Do you fancy a cat? Earn your stripes on a luxury tiger safari in India

While African lions nap in the sun, undisturbed by safari vehicles packed with noisy tourists, Bengal tigers from India are more sensitive.

Always on the move, always looking for prey, across a territory that stretches between 17 and 20 square miles, finding one can feel like finding a moving needle in a jungle-sized haystack.

So unlike African safaris where the national parks are vast, Land Rovers speed by and gin and tonic flows like water, Indian safaris are exercises in restraint.

Widely regarded as the ultimate flare viewing destination, Ranthambore National Park is about one-tenth the size of Tanzania’s Serengeti and is subdivided into 10 zones. Park admission allows you to drive through one zone at a time, and zones are randomly assigned upon arrival. There are morning and afternoon intake periods, so you can manage two game drives per day.

A slowly improving population of fearsome cats in India means that right now is your best chance in decades to find a big, beastly Bengal in the wild.

Safari guides here drive a little slower, speak in lower tones, and stop more often to read the jungle signs. You quickly learn that the forest is not chaos, but a matrix of interconnected tracks. The way the wind is blowing affects how easily deer are alarmed. The abundance, or absence, of birdsong may indicate that a man-eater is lurking around the next corner. Paw prints in the dirt disappear in the wind.

For all those reasons, tiger safaris have the difficult reputation of not always delivering. Some make the long journey just to leave. After all, only between 3,726 and 5,578 tigers currently live in the wild worldwide, according to the International Union for Conservation of Nature. Barely dozens live here.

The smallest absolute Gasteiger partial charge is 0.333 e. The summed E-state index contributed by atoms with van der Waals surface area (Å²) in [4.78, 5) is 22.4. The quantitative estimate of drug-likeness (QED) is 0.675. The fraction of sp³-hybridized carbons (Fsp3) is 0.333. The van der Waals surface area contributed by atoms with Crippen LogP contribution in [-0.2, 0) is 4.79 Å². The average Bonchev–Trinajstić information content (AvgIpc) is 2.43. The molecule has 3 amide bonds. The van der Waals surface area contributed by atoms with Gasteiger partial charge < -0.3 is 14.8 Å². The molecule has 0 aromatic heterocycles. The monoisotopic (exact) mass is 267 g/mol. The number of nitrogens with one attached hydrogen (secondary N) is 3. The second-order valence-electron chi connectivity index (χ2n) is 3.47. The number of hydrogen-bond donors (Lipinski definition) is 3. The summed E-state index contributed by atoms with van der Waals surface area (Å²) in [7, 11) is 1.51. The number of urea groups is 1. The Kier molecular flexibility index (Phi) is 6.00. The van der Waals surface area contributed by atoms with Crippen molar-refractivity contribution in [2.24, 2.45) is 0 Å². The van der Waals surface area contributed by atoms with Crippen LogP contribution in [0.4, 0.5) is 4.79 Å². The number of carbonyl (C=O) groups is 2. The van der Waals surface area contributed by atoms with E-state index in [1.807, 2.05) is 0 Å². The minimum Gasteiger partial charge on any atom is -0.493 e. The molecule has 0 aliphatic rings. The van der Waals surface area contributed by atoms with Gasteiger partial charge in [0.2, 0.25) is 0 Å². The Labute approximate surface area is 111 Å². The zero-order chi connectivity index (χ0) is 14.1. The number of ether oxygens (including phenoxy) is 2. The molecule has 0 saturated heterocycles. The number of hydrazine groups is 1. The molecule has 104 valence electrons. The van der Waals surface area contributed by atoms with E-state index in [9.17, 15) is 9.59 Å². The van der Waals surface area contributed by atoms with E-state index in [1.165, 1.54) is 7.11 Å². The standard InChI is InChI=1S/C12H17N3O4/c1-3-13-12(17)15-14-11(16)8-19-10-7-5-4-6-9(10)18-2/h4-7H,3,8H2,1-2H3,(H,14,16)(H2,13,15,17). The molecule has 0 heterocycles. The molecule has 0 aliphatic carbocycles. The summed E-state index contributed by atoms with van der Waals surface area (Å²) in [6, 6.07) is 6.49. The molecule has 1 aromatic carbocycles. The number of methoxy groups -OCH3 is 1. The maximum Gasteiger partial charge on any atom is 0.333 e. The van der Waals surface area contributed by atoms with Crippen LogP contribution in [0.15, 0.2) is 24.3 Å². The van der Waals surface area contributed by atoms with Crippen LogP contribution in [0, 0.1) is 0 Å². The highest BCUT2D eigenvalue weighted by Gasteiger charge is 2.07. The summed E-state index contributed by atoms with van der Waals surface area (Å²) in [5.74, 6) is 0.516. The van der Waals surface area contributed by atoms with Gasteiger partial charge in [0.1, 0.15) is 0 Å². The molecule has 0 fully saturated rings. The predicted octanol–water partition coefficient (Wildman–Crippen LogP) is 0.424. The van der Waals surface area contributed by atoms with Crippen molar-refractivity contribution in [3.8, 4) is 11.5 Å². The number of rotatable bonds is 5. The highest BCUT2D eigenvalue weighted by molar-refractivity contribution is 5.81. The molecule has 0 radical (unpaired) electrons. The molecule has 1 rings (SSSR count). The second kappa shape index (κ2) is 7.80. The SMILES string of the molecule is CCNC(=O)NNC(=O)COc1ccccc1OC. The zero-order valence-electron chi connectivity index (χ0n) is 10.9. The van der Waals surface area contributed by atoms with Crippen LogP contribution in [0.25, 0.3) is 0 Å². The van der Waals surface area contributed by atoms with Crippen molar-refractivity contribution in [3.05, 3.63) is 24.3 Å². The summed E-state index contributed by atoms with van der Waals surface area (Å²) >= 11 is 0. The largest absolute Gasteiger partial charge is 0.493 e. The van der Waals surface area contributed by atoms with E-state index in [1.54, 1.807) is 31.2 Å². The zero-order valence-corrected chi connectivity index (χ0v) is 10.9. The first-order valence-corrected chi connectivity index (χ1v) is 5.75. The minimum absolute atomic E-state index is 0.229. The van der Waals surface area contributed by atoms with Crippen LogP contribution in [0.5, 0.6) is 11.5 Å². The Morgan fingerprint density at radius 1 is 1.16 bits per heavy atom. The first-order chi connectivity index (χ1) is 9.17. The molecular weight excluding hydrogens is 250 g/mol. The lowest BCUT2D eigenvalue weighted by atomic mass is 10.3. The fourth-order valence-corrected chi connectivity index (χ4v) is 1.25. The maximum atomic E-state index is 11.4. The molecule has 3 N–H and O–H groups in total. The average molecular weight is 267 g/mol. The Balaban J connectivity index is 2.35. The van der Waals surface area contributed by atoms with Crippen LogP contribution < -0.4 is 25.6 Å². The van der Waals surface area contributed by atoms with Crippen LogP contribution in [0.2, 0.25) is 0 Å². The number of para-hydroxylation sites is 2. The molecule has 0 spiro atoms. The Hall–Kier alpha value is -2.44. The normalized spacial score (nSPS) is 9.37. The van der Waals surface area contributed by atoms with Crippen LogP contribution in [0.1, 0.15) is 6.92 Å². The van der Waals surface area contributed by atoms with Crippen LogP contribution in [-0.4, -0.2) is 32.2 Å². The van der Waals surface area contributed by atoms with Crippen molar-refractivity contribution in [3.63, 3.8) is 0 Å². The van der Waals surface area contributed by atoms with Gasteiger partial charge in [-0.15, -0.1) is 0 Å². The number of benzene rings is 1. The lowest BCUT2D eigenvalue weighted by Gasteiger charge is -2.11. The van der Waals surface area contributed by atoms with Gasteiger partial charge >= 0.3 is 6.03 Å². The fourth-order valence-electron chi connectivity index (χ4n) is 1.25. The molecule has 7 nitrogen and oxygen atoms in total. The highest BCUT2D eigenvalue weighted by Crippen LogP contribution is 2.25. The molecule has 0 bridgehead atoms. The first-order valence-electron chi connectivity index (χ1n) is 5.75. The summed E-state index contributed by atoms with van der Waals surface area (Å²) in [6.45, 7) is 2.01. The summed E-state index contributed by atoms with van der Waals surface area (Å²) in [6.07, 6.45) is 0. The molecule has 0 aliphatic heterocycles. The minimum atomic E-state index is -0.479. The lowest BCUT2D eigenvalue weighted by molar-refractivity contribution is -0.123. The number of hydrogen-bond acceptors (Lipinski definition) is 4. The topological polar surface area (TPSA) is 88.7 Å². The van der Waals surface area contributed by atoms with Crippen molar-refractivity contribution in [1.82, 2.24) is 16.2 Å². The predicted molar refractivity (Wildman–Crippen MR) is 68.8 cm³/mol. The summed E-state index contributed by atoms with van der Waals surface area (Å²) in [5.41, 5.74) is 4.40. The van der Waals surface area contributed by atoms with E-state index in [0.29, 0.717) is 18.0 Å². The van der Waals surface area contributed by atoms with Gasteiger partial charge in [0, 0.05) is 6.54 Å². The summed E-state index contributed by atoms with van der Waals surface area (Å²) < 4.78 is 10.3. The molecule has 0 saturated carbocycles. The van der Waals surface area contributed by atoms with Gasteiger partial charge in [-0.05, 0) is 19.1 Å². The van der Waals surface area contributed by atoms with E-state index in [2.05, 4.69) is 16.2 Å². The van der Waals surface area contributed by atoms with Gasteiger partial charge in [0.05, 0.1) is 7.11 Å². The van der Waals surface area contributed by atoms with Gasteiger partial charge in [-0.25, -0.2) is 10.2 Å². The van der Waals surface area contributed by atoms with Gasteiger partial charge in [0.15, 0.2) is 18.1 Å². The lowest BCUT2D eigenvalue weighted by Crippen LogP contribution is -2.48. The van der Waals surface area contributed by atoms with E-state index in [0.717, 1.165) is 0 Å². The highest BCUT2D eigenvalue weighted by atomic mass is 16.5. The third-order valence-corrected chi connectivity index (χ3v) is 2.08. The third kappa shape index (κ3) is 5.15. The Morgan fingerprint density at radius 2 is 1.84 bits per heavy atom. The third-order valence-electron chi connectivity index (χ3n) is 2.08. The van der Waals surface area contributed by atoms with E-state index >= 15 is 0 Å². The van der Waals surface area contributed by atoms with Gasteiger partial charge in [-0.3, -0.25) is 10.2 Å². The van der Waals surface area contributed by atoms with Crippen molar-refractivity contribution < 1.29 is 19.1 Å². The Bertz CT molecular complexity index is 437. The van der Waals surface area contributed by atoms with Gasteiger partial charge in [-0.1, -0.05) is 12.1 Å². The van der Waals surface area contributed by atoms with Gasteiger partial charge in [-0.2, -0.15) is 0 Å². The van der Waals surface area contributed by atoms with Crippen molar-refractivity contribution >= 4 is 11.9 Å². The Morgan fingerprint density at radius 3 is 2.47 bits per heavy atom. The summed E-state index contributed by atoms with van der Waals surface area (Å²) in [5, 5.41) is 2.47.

But for the wildlife enthusiast, big cat aficionado, and history lover, there is no more rewarding or quintessential experience, and there has never been a better time to visit than now. According to a 2022 report, Ranthambore’s tiger population grew from 63 to 80 tigers in two years.

Exterior of a Bengal tiger in India.
Ranthambore’s tiger population grew from 63 to 80 tigers in two years.

Better yet, earlier this year India debuted the first phase of its massive Delhi-Mumbai Expressway, a sprawling eight-lane to 12-lane monstrosity connecting the country’s two biggest cities. What was once a six-hour road trip from Delhi to Ranthambore can now be completed in just over three hours, meaning you can land at Delhi International Airport in the morning and travel to Ranthambore in time for an afternoon game drive.

After all, you will want to spend as much time as possible here.

Located in the state of Rajasthan, 350 kilometers southwest of Delhi and 200 kilometers southeast of Jaipur, Ranthambore is a place steeped in history and mystery. The ancient Aravalli Range runs through this region, and high up in those mountains stands the legendary Ranthambore Fort, a medieval fortress once considered the most impregnable fortress in the world.

Exterior of Ranthambore.
Ranthambore is located in the state of Rajasthan, about 220 miles southwest of Delhi.
Todd Plummer

Exterior of a Bengal tiger in India.
The remote area is a cat lover’s dream.
Todd Plummer